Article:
tagged w/ Legalize It
Dr. Phil Leveque Salem-News.com
When I chose this title I thought I was being a smart aleck. I checked Google I found over 50 articles on the same subject.
Scene from the propaganda movie "Reefer Madness" from 1938
(MOLALLA, Ore.) - Response to February 4th 2008 editorial in The Oregonian.
This is not what you may think but it could be because marijuana acts like a comforting tranquilizer. But that is not exactly what I am writing about.
The Oregonian seems to be getting some perverse superpleasure writing about how bad it is with the pejorative words "abuse", "workplace hazard" and "out of control medical marijuana program" and that the Oregon Marijuana law is a "bad law".
They decry that Oregon has the highest rate of marijuana use and the highest rate of marijuana abuse. Both of these allegations are perversely false and they should know it. It reminds me of the "Reefer Madness" movie. Perhaps they saw it and believed it.
Oregon has possibly the toughest marijuana law. They do not mention that about 2,700 doctors have signed the applications for patients they certify are eligible for the about 20,000 patients who have permits. If the Oregonian thinks these patients are bamboozling the doctors they are totally mistaken.
The U.S. government estimated that there are 300 thousand Oregon marijuana users. It is a cheap, safe, quick-acting tranquilizer. These patients are getting to doctors as soon and fast as possibly and the number of permit card holders is increasing by about 100 per week.
The Oregonian's allegation that medical users use it to "get high" is ridiculous. It costs too much to be used so frivolously. I must admit some high schoolers do get high. How would they like to be in high school these days?
For the Oregonian to infer and publish that it was for "terminal cancer patients" shows their ignorance. However if it is good for a dying patient in pain, why should it not be good for a chronic pain patient with many years ahead? There is some strange perverse sophistry going on here.
The Oregonian fails to address the "on the job hazards" of Oxycontin use, alcoholic hangovers, heavy anti-depressant or tranquilizer use, all of which are far more dangerous than marijuana use which even with heavy use ceases its brain effects in about four hours.
The DEA's administrative judge, Francis J. Young, after hearing two weeks of testimony, wrote: "nearly all medicines have toxins, potentially lethal affects, but marijuana is not such a substance...Marijuana, in its natural form, is one of the safest therapeutically active substances known to man. By any measure of rational analysis marijuana can be safely used within a supervised routine of medical care" (DEA Docket No. 86-22, 57)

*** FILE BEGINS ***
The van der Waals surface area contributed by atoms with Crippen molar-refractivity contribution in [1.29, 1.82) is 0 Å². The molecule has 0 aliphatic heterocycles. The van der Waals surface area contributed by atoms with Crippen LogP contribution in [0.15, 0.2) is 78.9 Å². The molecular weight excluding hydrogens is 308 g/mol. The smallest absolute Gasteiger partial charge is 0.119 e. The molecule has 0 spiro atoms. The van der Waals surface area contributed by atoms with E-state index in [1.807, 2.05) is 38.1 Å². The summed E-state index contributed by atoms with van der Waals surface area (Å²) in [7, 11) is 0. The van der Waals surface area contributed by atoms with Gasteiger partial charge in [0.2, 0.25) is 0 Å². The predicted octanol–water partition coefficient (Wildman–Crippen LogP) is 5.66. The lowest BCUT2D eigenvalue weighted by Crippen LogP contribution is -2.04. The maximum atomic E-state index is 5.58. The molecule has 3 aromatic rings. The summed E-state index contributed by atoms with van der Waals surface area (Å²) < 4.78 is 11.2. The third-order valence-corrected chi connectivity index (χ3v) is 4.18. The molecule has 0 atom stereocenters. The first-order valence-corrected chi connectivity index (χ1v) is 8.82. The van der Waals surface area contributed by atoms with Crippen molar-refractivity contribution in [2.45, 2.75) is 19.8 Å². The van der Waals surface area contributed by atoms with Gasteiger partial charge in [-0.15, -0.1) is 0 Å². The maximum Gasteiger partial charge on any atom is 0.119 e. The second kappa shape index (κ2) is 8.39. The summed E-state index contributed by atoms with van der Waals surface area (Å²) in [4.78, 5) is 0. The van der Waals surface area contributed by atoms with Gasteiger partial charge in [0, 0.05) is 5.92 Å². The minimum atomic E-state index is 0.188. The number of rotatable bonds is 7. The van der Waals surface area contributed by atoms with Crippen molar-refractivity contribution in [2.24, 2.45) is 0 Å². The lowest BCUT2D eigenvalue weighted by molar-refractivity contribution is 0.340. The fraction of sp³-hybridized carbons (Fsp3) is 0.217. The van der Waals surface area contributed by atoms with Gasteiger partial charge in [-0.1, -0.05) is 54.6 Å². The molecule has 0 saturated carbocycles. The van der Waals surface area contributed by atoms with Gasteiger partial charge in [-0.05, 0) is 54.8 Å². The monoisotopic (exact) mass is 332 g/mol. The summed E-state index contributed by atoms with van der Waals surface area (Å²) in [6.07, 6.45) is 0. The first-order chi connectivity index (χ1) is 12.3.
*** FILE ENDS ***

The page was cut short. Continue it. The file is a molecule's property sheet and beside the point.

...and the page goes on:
By the way, marinol, the pure substance in marijuana, is an FDA approved prescription drug. If one is bad and dangerous, both are! In fact, marinol is worse than marijuana.
I hope the Oregonian writers can get over this obsessive-compulsive activity and get themselves educated. At one time cannabis medications were the most prescribed in the U.S. Furthermore, cannabis has been used as medicine for about 4,000 years and NEVER caused a death. Even aspirin is far more dangerous.Dr. Phil Leveque Salem-News.com
When I chose this title I thought I was being a smart... more
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Bill would end federal authority to arrest adults for pot possession. US Congressman Barney Frank (D-MA) and Ron Paul (R-TX) introduced the bill to Congress. It is the first federal decriminalization legislation introduced in 24 years. Bill would end federal authority to arrest adults for pot possession. US Congressman... more
PBS Travel Writer Rick Steves is teaming up with the ACLU of Washington State, to tackle the prohibition of Marijuana. They are comparing this prohibition, to the prohibition of alcohol in the 1920s. Rick Steves smokes marijuana when he is in Europe and has learned from their tolerant approach to the drug, "Marijuana use should be treated primarily as a health issue, not a criminal one. In Europe I've seen how more thoughtful approaches to social issues can really work. Our government's war on drugs sounds very tough and results-driven, but all it really succeeds at is being enormously expensive, tearing families apart and treating nonconformists as criminals."
Washington State is one of the more pro-marijuana states, so they thought this would be a natural location to start their campaign. PBS Travel Writer Rick Steves is teaming up with the ACLU of Washington State, to... more